In my previous post I gave some statements to support the claim that G-d doesn’t forbid us to be vegetarian. Here I want to address the four most common objections I hear when I say I’m a vegetarian.
You have to eat meat on Shabat / holidays !
I have written about this before (both about holidays and shabat). The commandment is actually to "rejoice", which is read to mean have meat and wine, because this is what people usually enjoy. If you do not enjoy eating meat, you do not have to.
You have to eat meat when sacrifices are resumed in the third temple / messianic age !
There are opinions that sacrifices were a temporary thing, because people at the time wouldn’t have accepted a religion without them, this was the way to serve G-d that they knew (e.g., Maimonides in Guide to the Perplexed 3:32). This would mean that as we do not need them anymore, there wouldn’t be sacrifices in the third temple.
But even if there will be sacrifices and it would be an absolute requirement to eat them – this does not mean you have to eat meat now. Just like you don’t have to bring sacrifices now.
Read more: Frequently Asked Questions: About Animal Sacrifices and the Messianic Period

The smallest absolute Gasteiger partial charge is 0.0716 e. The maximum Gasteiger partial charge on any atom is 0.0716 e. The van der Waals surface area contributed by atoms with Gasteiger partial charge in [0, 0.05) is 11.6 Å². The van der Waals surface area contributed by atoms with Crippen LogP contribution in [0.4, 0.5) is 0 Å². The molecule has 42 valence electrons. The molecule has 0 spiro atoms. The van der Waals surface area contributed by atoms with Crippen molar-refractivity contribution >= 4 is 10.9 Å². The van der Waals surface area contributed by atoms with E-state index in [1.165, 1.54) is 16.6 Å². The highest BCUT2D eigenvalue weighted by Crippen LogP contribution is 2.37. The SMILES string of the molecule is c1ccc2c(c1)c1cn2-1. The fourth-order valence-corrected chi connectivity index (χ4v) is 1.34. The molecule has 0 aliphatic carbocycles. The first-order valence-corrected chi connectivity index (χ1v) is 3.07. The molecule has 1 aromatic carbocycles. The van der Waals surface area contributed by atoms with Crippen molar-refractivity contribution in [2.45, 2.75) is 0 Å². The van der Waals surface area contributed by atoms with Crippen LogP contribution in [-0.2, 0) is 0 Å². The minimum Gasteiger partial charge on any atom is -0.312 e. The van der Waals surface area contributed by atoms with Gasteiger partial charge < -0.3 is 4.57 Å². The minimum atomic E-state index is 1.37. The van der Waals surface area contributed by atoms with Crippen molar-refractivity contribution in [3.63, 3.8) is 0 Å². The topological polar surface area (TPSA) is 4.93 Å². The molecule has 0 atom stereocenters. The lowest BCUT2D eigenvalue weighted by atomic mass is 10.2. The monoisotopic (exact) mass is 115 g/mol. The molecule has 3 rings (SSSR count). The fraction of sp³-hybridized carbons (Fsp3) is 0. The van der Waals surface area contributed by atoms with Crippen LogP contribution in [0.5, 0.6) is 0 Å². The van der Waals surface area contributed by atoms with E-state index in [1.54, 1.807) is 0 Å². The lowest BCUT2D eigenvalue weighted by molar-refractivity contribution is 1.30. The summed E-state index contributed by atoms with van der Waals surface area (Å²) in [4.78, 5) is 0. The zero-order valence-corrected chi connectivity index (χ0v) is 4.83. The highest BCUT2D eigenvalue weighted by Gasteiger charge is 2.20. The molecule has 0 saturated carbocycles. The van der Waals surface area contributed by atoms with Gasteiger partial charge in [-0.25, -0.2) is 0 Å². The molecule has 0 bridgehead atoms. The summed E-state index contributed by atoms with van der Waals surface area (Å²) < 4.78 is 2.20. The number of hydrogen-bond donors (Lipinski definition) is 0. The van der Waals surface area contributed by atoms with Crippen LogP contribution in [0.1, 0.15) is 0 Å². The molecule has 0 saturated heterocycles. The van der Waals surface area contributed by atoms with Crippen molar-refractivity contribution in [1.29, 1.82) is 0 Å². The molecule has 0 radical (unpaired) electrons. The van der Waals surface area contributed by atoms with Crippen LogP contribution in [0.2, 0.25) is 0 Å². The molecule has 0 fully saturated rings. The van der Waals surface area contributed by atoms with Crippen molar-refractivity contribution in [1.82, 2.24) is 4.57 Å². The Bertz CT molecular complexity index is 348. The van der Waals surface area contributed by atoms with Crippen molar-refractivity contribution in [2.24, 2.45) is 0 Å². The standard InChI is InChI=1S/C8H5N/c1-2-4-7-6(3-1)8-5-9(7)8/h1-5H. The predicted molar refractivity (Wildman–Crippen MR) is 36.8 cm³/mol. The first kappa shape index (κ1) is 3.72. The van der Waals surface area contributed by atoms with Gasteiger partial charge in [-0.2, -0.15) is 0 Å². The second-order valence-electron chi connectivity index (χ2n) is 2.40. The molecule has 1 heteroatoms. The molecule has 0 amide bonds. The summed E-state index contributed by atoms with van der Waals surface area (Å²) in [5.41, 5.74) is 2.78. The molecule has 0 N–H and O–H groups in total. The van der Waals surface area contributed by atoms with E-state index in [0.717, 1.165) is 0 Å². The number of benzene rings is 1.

G-d wouldn’t have given us all the kashrut laws if he didn’t want us to eat meat !
G-d also gave us laws about slavery, yet we do not practice slavery anymore (and I don’t think anybody really thinks we should go back to doing it). G-d gave laws about war, yet peace is the ideal we should strive for.
Also, the effect kashrut laws have is that people are more mindful of eating meat. Kashrut restricts the possibilities (only kosher species, only properly slaughtered) and makes eating meat lots more complicated (not with milk, waiting times, different dishes etc). It looks more like G-d wanted to make it more complicated to eat meat!
Vegetarians put animals on the same level as humans / want to give them the same rights !
Maybe some do, but why would one follow from the other? Jews don’t eat pigs, does that put them on the same level as humans? Most people would never eat their pet dog or cat, does that mean they put them on the same level as a human? Judaism forbids causing pain to animals, does that put them on the same level as humans?
Some people are vegetarians for health reasons, some simply don’t like meat, some don’t want to bother with kashrut, some just follow a new diet trend, some want to save money, some protest the current state of meat production, and so on. Not all people are fundamentalists that want monkeys and goats to run for president!
Read more counterarguments in Eighteen reasons Jews think they should not be vegetarians (and why they are wrong) by Richard H. Schwartz.